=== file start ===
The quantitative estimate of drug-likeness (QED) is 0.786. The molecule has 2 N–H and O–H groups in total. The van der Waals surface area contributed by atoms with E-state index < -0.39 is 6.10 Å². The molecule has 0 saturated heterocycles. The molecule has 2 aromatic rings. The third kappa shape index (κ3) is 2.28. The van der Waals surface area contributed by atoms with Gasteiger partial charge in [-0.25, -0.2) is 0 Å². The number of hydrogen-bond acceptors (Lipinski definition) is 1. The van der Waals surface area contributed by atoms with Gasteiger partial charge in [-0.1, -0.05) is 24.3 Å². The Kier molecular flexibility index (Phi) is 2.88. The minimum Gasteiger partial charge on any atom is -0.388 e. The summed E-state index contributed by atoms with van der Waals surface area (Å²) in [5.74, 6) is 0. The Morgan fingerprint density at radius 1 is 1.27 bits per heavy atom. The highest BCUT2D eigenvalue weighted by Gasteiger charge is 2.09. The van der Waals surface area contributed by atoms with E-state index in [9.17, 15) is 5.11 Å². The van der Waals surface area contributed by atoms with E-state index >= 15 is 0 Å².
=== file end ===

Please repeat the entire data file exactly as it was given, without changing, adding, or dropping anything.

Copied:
The quantitative estimate of drug-likeness (QED) is 0.786. The molecule has 2 N–H and O–H groups in total. The van der Waals surface area contributed by atoms with E-state index < -0.39 is 6.10 Å². The molecule has 0 saturated heterocycles. The molecule has 2 aromatic rings. The third kappa shape index (κ3) is 2.28. The van der Waals surface area contributed by atoms with Gasteiger partial charge in [-0.25, -0.2) is 0 Å². The number of hydrogen-bond acceptors (Lipinski definition) is 1. The van der Waals surface area contributed by atoms with Gasteiger partial charge in [-0.1, -0.05) is 24.3 Å². The Kier molecular flexibility index (Phi) is 2.88. The minimum Gasteiger partial charge on any atom is -0.388 e. The summed E-state index contributed by atoms with van der Waals surface area (Å²) in [5.74, 6) is 0. The Morgan fingerprint density at radius 1 is 1.27 bits per heavy atom. The highest BCUT2D eigenvalue weighted by Gasteiger charge is 2.09. The van der Waals surface area contributed by atoms with E-state index in [9.17, 15) is 5.11 Å². The van der Waals surface area contributed by atoms with E-state index >= 15 is 0 Å².